C-Scan is claimed to be the first and only preparation-free test to identify colorectal polyps before they are expected to be turned into colorectal cancer
Medical diagnostics company Check-Cap has received approval from the US Food and Drug Administration (FDA) for its investigational device exemption (IDE) application to begin the pivotal study of C-Scan.
The C-Scan is claimed to be the first and only preparation-free test for the detection of colorectal polyps before they are expected to be turned into colorectal cancer (CRC).
The test is aimed at candidates who are at risk for CRC and who are poor candidates for colonoscopy or decline colonoscopy, as well as who had an incomplete optical colonoscopy.
Check-Cap CEO Alex Ovadia said: “The IDE approval is a significant milestone for Check-Cap. Now with IDE in hand, we aim to enter the last phase of demonstrating the clinical potential of C-Scan in the U.S., with the ultimate goal of commercialization in this important market.
“We are in active discussions with a number of clinical sites as part of our preparations to begin the pivotal study in late 2021.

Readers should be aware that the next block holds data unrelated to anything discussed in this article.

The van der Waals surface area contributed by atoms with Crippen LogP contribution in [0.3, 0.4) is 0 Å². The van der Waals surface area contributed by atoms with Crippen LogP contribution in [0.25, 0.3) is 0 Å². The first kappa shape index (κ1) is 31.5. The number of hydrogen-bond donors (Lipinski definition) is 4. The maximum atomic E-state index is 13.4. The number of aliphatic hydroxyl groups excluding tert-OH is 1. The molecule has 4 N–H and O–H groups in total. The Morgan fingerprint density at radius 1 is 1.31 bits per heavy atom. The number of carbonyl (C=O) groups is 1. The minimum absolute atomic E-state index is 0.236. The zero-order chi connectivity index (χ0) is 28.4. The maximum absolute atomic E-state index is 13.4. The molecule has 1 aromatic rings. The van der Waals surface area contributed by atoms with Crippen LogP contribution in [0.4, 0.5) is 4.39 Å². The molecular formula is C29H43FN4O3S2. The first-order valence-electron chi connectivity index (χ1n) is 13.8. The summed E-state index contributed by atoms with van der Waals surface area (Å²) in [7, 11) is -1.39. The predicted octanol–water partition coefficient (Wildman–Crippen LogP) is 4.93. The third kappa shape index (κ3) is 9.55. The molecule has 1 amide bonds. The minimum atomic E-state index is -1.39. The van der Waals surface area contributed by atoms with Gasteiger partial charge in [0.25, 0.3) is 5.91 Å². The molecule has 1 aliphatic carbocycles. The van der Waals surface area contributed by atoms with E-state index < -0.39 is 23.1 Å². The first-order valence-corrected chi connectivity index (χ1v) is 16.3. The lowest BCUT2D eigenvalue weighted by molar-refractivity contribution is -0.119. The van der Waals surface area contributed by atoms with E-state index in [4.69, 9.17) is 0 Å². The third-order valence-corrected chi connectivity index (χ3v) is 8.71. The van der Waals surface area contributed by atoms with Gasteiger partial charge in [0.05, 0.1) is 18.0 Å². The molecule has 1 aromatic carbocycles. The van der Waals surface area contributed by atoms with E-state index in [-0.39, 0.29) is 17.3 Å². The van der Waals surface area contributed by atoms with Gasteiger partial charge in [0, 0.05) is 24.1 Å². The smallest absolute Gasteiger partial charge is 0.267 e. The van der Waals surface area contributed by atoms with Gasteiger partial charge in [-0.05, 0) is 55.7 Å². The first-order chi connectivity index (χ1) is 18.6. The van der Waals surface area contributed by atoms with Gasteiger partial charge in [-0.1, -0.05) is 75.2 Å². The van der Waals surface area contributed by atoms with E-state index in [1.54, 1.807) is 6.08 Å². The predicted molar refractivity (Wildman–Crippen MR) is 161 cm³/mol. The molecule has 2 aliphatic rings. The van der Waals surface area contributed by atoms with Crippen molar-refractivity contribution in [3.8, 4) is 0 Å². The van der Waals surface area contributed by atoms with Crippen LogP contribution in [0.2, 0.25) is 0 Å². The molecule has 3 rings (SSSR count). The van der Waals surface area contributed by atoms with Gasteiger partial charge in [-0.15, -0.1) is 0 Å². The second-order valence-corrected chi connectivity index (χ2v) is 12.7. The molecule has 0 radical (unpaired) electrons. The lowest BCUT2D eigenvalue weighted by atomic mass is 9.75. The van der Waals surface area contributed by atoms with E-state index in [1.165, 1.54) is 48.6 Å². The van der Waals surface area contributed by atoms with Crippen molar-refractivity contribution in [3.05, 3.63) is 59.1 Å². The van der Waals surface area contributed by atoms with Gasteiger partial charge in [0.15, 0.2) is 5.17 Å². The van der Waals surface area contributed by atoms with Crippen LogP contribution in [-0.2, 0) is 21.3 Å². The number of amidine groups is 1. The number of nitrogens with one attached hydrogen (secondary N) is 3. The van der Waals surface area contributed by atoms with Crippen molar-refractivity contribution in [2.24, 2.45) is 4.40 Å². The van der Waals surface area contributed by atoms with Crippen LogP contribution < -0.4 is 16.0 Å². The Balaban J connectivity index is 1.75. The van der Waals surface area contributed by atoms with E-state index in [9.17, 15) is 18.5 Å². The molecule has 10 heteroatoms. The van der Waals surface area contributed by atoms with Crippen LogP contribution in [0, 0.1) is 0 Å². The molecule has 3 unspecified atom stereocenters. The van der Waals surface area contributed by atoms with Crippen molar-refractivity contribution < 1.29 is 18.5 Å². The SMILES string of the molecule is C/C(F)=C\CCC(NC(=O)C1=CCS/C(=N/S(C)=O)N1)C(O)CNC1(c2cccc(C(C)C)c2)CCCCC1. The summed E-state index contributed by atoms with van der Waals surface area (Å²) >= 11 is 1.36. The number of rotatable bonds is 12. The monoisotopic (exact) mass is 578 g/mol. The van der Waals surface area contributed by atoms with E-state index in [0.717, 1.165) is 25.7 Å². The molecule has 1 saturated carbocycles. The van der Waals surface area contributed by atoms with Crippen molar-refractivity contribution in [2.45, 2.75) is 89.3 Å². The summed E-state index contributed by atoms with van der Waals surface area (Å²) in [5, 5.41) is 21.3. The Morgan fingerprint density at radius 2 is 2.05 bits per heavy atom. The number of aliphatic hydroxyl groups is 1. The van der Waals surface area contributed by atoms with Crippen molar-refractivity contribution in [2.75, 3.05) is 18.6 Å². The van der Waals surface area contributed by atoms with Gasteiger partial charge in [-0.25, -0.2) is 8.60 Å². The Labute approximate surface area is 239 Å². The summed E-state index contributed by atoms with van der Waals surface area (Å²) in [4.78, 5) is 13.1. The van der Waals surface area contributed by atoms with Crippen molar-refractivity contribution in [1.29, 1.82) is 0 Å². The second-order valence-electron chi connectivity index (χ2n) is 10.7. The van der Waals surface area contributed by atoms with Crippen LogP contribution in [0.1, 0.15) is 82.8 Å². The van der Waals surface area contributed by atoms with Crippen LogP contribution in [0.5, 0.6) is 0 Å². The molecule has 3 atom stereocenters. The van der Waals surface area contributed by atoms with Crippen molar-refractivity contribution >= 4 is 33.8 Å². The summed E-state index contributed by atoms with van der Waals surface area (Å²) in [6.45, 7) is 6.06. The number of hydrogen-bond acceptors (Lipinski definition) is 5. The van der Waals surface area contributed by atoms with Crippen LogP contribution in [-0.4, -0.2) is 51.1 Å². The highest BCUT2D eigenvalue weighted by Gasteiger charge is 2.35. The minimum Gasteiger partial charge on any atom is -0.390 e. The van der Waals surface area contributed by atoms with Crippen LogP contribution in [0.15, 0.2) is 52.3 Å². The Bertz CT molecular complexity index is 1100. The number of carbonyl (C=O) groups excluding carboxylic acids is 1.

“In parallel, as previously communicated, we will be continuing to optimize C-Scan’s performance and patient experience through additional clinical data collection at Israeli sites.”
Check-Cap has designed the pivotal study to assess the safety and performance of C-Scan, in addition to subject compliance with C-Scan.
The C-Scan uses an ultra-low dose X-ray capsule and advanced software to create a 3D map of the inner lining of the colon as it travels naturally along the gastrointestinal tract.
According to the company, the updated CRC screening guidelines from the American College of Gastroenterology (ACG) recommend colon capsules as an option for CRC screening in people who are either unwilling or unable to undergo a colonoscopy or fecal immunochemical test (FIT).
The company said that a positive result from C-Scan is followed by colonoscopy.
Further, C-Scan is non-invasive and requires no sedation.